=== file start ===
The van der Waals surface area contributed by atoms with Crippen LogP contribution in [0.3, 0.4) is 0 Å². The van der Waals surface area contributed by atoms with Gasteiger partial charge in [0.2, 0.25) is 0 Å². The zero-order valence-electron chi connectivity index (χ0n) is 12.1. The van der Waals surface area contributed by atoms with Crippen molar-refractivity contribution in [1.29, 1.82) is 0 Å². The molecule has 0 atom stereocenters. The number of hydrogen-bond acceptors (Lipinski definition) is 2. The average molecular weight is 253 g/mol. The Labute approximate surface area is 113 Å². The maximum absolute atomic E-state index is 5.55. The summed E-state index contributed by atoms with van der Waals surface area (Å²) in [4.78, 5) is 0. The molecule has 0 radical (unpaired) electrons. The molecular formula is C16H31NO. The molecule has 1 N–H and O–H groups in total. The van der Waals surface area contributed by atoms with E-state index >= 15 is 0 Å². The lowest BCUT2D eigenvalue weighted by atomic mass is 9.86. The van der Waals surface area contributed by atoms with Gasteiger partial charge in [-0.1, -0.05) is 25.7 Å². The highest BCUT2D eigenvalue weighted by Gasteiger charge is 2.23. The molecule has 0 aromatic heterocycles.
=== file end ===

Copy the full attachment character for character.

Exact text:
The van der Waals surface area contributed by atoms with Crippen LogP contribution in [0.3, 0.4) is 0 Å². The van der Waals surface area contributed by atoms with Gasteiger partial charge in [0.2, 0.25) is 0 Å². The zero-order valence-electron chi connectivity index (χ0n) is 12.1. The van der Waals surface area contributed by atoms with Crippen molar-refractivity contribution in [1.29, 1.82) is 0 Å². The molecule has 0 atom stereocenters. The number of hydrogen-bond acceptors (Lipinski definition) is 2. The average molecular weight is 253 g/mol. The Labute approximate surface area is 113 Å². The maximum absolute atomic E-state index is 5.55. The summed E-state index contributed by atoms with van der Waals surface area (Å²) in [4.78, 5) is 0. The molecule has 0 radical (unpaired) electrons. The molecular formula is C16H31NO. The molecule has 1 N–H and O–H groups in total. The van der Waals surface area contributed by atoms with E-state index >= 15 is 0 Å². The lowest BCUT2D eigenvalue weighted by atomic mass is 9.86. The van der Waals surface area contributed by atoms with Gasteiger partial charge in [-0.1, -0.05) is 25.7 Å². The highest BCUT2D eigenvalue weighted by Gasteiger charge is 2.23. The molecule has 0 aromatic heterocycles.